Then Leigh bought another new truck, this time a Series 2 Mack Super-Liner. While he was the first to own this beauty, it was sold to Neville Dobbs soon after.

Going further north, saw Leigh and his family move to Darwin.

Here he went back into the salt game, starting up NT Salt Supply Pty Ltd in 1987.

This involved transporting top-quality salt from Port Hedland to Darwin and supplying local businesses, stations and abattoirs with their salt needs.

With the majority of salt being supplied to the Katherine area, it made sense to relocate the business there. 

And so NT Salt Supply set up its operation in Katherine and it has remained there ever since.

As the salt transport task got busier and interest for other transport needs grew, Leigh made the decision to establish Slingshot Haulage.

The company has grown from strength to strength throughout the years and has completed some truly historic transport moves, including the specialised transport of rail for the Alice Springs to Darwin rail line between 2001 and 2003.

There were 145,000 tonnes of 27.5 metre long rail transported for this project, which resulted in the construction of the rail line between the two major cities of the Northern Territory.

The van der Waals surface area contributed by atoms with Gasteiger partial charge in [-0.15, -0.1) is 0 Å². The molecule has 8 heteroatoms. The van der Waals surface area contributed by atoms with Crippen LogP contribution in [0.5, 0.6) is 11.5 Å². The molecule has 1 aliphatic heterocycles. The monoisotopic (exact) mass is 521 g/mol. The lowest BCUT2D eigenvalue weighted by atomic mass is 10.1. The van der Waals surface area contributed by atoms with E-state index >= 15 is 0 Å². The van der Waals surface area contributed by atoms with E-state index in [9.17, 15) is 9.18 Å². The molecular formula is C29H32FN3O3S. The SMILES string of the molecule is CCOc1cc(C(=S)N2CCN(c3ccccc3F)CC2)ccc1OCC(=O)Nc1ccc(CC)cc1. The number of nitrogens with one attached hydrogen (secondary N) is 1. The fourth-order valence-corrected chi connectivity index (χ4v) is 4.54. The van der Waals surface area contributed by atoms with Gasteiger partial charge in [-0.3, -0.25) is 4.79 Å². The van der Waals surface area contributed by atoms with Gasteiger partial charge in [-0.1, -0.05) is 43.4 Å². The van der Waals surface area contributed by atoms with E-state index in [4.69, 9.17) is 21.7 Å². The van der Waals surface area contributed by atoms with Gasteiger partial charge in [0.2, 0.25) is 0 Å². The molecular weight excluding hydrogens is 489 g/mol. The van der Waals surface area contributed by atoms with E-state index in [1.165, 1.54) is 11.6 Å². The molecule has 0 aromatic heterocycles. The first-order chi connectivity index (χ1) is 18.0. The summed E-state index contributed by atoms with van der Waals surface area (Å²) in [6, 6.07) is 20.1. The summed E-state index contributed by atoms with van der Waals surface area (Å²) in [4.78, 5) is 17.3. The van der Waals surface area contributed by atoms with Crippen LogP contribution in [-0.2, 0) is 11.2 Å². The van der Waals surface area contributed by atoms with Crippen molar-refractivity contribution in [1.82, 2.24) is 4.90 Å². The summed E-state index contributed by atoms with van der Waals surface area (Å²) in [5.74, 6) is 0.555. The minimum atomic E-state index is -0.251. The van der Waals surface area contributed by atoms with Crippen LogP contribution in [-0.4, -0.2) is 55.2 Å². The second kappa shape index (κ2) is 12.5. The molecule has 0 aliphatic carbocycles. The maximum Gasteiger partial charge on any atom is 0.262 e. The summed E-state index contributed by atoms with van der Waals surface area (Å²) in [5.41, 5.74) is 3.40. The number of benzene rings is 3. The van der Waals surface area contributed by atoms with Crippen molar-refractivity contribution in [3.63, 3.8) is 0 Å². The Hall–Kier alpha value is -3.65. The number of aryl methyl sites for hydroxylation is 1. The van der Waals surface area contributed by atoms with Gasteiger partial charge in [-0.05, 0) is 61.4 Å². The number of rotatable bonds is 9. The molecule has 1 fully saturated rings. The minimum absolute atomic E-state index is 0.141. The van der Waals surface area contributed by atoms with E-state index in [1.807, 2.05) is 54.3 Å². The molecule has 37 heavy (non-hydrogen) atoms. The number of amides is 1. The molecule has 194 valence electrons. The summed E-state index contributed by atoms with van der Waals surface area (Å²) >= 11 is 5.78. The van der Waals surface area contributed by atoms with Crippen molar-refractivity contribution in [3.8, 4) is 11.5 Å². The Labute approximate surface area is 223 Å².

Recently Slingshot Haulage also transported the largest bridge beams produced in the Northern Territory, at 35 metres long and 80 tonnes. They were carried approximately 850 kilometres from Darwin to just west of Kununurra in WA for the Keep River Project.

Always at the forefront of development in the industry, Leigh remains passionate about the transport industry and its importance in Australia. He is also enthusiastic about the future of road transport in the NT.

The Slingshot build was certainly their biggest one yet for the South Australian company, with Kuchel Custom Trucks taking approximately four years to complete.

Leigh has been a driving force at Slingshot since 1996.

Leigh Dehne of Slingshot Haulage knew what he wanted, and the task was handed to Kuchel Custom Trucks to make it happen.